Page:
Who Will Care for Mom?

The Beacon | 02.11.09


Reports from the U.S. Bureau of Labor Statistics that predict an increase in the personal and home care aides job category – forecasting that to be the second fastest-growing job group in the nation over the next decade – is welcome news in a recession. But the rapid growth in this job group may not be fast enough. One local senior-care provider – Home Instead Senior Care – says the company’s recent research indicates that demand for these jobs will outpace supply in a big way.>>More

Need-to-Knows About Mom and Dad

Motley Fool | 01.28.09


There are a few things you really need to know so you can be there for your parents. Although discussions about these sensitive topics can be challenging, take comfort that it's not necessary to know every detail of their personal lives. Getting the answers to some basic questions should be enough to take care of most situations your parents are likely to face.>>More

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Taking Care of Mom (and Dad)

Gretchen Heuring | 02.03.09


This change seems to come out of the blue. It happened to our parents and to their parents but still, we are not ready when it happens to us. There is a shift in relationship and they need us to take care of them.


Often there is denial. The elders will not admit that they need help, and we can't seem to find a way to make room for their needs in our lives. We all go on like this for awhile but Truth has a way of showing up.


Usually the change begins with an illness or injury and we discover that mom (or dad) is really too frail go on without regular assistance from a younger, stronger person. Older parents almost never ask for help. There are ways to deal with this problem and resources to help.


How to Talk to Mom or Dad About Needing Help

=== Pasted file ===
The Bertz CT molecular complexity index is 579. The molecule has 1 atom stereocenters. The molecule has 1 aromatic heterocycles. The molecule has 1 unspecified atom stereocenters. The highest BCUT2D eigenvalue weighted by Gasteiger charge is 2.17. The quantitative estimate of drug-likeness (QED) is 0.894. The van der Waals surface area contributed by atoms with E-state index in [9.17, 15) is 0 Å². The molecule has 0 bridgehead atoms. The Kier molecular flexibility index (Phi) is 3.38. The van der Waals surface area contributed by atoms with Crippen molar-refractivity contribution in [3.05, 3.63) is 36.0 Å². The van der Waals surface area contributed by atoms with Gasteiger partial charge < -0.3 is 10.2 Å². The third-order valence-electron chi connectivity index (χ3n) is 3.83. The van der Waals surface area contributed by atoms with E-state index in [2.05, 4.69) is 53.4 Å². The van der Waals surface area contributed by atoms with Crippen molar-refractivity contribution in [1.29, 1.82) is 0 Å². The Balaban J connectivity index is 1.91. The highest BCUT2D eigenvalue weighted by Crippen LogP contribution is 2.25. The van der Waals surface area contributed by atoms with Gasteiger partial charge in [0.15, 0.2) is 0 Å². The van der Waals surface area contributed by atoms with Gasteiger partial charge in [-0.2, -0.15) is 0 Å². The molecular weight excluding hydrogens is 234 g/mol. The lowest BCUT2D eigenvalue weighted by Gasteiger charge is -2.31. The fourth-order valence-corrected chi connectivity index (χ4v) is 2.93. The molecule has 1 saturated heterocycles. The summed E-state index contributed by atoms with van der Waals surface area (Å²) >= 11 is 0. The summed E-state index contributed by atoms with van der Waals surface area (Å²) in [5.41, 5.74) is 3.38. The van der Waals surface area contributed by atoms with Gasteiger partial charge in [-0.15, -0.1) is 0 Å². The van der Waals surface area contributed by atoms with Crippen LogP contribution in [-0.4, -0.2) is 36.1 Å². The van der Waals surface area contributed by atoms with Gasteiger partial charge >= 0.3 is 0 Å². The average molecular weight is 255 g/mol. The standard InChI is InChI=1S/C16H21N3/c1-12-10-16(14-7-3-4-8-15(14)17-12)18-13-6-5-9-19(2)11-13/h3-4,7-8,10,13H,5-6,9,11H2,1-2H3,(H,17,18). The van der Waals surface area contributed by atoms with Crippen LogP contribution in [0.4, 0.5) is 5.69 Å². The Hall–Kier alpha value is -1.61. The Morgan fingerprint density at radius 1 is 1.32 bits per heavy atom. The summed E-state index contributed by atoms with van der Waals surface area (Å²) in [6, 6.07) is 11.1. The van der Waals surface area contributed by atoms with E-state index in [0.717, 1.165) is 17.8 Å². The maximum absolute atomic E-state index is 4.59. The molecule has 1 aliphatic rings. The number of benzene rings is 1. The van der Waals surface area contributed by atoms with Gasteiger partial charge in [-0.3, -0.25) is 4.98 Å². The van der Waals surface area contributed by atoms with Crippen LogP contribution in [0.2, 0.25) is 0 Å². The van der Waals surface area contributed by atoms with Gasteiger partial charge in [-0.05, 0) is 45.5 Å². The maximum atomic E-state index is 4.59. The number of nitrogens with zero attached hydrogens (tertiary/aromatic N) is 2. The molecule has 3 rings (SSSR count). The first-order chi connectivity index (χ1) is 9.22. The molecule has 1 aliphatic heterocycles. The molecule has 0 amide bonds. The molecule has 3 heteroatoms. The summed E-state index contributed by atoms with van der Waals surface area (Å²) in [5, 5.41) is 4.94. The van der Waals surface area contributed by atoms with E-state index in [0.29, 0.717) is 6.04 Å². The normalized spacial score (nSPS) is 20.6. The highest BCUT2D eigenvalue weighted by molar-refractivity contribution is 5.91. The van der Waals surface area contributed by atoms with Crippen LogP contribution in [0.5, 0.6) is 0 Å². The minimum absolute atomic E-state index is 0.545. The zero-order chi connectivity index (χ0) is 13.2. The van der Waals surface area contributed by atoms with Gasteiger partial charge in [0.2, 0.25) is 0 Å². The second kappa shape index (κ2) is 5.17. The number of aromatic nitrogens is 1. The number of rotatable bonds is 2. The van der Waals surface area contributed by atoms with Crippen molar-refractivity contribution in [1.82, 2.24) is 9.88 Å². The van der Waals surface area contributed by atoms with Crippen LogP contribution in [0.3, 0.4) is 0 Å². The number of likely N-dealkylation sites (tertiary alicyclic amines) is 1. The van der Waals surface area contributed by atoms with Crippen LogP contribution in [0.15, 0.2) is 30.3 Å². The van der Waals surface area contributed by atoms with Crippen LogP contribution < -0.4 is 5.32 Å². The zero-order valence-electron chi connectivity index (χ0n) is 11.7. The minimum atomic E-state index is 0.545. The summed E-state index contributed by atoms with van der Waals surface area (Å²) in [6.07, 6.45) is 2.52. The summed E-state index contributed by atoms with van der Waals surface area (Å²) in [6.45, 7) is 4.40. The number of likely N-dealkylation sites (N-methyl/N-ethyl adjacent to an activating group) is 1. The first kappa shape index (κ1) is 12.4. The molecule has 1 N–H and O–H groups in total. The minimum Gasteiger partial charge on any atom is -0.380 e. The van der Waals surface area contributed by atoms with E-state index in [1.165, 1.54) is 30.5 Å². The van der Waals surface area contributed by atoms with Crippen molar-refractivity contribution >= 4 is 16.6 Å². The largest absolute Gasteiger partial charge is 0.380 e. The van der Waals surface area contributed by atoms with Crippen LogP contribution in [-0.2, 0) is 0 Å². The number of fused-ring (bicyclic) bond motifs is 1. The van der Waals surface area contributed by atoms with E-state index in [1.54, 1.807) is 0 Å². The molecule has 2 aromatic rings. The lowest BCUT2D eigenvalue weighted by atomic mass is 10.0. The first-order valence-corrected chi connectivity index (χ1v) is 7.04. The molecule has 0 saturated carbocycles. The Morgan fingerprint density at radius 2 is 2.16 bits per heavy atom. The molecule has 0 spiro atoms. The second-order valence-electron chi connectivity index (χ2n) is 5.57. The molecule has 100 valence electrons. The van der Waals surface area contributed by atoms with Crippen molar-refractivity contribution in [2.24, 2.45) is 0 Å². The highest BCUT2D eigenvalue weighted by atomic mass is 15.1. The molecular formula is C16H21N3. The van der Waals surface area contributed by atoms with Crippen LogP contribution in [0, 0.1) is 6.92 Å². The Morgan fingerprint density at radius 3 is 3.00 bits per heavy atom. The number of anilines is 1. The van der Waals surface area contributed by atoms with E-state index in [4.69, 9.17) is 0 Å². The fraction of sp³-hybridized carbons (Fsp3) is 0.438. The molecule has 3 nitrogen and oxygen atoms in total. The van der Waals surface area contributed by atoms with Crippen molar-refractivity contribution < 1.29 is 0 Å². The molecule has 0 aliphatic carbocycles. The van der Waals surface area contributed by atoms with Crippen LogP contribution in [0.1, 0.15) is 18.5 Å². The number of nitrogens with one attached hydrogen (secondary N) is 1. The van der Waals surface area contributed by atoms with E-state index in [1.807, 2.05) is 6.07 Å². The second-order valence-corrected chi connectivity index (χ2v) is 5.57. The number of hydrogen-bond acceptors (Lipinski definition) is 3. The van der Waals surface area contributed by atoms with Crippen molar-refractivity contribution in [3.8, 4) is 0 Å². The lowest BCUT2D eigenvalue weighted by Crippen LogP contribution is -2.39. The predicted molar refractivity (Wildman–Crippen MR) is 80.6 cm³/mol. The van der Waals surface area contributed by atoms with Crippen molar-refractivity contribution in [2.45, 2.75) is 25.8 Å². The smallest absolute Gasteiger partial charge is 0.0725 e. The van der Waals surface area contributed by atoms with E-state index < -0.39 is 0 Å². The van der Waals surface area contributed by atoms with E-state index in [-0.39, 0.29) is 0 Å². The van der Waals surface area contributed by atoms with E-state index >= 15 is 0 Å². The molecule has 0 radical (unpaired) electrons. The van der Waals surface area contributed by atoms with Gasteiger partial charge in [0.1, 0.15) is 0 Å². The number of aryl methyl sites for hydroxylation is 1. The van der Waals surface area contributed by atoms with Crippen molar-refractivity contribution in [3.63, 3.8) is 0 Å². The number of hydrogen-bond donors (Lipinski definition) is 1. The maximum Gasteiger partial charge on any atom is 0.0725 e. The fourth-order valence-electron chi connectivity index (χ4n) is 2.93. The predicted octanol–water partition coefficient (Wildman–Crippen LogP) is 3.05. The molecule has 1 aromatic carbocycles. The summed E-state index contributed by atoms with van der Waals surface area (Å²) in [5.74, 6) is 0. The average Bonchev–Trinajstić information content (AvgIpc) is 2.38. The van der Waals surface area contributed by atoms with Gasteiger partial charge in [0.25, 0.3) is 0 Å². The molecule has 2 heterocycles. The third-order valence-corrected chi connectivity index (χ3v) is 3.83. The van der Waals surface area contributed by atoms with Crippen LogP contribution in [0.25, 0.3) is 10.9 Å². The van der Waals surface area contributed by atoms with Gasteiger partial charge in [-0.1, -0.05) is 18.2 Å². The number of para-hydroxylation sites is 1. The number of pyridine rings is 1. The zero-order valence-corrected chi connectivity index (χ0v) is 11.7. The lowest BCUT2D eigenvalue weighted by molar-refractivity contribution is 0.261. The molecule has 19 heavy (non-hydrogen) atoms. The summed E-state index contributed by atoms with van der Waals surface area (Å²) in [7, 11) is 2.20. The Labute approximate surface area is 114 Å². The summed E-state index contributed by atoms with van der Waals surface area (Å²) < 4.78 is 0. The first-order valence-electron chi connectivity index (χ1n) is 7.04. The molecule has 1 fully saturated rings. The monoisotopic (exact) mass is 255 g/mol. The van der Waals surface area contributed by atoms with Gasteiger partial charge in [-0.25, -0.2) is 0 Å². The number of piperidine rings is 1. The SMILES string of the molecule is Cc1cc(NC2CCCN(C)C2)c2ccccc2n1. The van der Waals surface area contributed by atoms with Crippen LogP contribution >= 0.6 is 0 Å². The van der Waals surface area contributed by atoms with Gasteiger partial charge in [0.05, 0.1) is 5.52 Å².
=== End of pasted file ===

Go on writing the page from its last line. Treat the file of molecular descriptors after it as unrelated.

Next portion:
Talking to older parents about help for them can be challenging to say the least. Dr. Lois M. Abrams has written a simple but very helpful guide. In it, she reminds us to work hard to uphold our parent's dignity during this process. She then suggests words that are most likely to be effective. >>Download Dr. Abrams' guide


Another useful guide is written by Carol L. Rosenblatt, who is both a Registered Nurse and an attorney. She stresses developing a plan for the conversation. >> More


In-home Care


During the past few years, there had been increasing focus on keeping older people in their own homes as long as possible. The best reason: they live longer and better. The next best reason: it's much less expensive.


We live longer and better in an independent setting because we are happy. We can follow our own daily patterns, we manage our own lives.


Resources for Help In the Home


There are resources for all kinds of help in the home if we get sick or become frail. These include free support services from volunteers and other community resources and modestly priced help as well. Services include transportation, shopping, meals, home repairs, housekeeping, and friendly visitors. >> More


Useful products are available too including bathtub lifts, picker-uppers, magnifiers, and lots more. Browse through the products to get ideas for helping older people stay in their homes. >> More


Moving Older Parents


Like it or not, the day may come when older family members need to move from their home. Perhaps they are moving in with you or another relative. Maybe the move is to a smaller, more manageable home, or to assisted living. Or the necessary choice could be a nursing care facility for short or long-term care.


Remember that you are not alone. There are thousands of people like you struggling with the same issues. I have assembled some resources. I'm sure there are many more but this list will get you started. >> More


Current Books on Caring for Parents
Caring for your parents coping with difficult parent how to care for aging parents
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